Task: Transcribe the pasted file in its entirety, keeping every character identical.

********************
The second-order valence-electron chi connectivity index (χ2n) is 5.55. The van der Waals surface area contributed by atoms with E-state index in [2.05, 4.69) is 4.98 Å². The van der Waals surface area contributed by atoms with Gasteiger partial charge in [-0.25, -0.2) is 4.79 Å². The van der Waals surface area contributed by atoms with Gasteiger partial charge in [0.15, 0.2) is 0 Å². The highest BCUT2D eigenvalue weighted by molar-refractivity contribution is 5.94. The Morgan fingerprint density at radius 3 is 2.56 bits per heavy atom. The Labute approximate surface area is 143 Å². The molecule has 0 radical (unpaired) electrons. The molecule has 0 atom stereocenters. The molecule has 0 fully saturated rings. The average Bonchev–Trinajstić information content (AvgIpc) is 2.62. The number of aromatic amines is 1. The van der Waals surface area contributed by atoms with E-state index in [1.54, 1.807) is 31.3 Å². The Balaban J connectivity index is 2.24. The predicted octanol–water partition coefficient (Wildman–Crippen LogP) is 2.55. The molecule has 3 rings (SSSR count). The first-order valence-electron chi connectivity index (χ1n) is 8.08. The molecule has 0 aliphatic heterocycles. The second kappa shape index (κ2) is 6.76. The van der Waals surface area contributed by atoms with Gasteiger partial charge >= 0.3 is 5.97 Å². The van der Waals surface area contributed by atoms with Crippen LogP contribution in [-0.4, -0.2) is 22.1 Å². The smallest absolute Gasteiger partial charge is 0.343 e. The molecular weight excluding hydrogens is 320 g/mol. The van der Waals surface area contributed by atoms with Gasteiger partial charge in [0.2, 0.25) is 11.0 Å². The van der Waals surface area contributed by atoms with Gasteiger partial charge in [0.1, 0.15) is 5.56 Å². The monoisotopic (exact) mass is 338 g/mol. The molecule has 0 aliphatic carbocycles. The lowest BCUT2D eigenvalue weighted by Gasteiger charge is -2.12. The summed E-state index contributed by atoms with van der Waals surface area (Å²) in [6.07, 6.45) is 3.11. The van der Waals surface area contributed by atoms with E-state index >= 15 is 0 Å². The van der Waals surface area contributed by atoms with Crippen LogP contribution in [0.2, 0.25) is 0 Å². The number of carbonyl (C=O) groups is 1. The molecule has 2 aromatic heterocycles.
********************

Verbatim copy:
The second-order valence-electron chi connectivity index (χ2n) is 5.55. The van der Waals surface area contributed by atoms with E-state index in [2.05, 4.69) is 4.98 Å². The van der Waals surface area contributed by atoms with Gasteiger partial charge in [-0.25, -0.2) is 4.79 Å². The van der Waals surface area contributed by atoms with Gasteiger partial charge in [0.15, 0.2) is 0 Å². The highest BCUT2D eigenvalue weighted by molar-refractivity contribution is 5.94. The Morgan fingerprint density at radius 3 is 2.56 bits per heavy atom. The Labute approximate surface area is 143 Å². The molecule has 0 radical (unpaired) electrons. The molecule has 0 atom stereocenters. The molecule has 0 fully saturated rings. The average Bonchev–Trinajstić information content (AvgIpc) is 2.62. The number of aromatic amines is 1. The van der Waals surface area contributed by atoms with E-state index in [1.54, 1.807) is 31.3 Å². The Balaban J connectivity index is 2.24. The predicted octanol–water partition coefficient (Wildman–Crippen LogP) is 2.55. The molecule has 3 rings (SSSR count). The first-order valence-electron chi connectivity index (χ1n) is 8.08. The molecule has 0 aliphatic heterocycles. The second kappa shape index (κ2) is 6.76. The van der Waals surface area contributed by atoms with Gasteiger partial charge >= 0.3 is 5.97 Å². The van der Waals surface area contributed by atoms with Crippen LogP contribution in [-0.4, -0.2) is 22.1 Å². The smallest absolute Gasteiger partial charge is 0.343 e. The molecular weight excluding hydrogens is 320 g/mol. The van der Waals surface area contributed by atoms with Gasteiger partial charge in [0.2, 0.25) is 11.0 Å². The van der Waals surface area contributed by atoms with Gasteiger partial charge in [0.1, 0.15) is 5.56 Å². The monoisotopic (exact) mass is 338 g/mol. The molecule has 0 aliphatic carbocycles. The lowest BCUT2D eigenvalue weighted by Gasteiger charge is -2.12. The summed E-state index contributed by atoms with van der Waals surface area (Å²) in [6.07, 6.45) is 3.11. The van der Waals surface area contributed by atoms with E-state index >= 15 is 0 Å². The van der Waals surface area contributed by atoms with Crippen LogP contribution in [0.2, 0.25) is 0 Å². The number of carbonyl (C=O) groups is 1. The molecule has 2 aromatic heterocycles.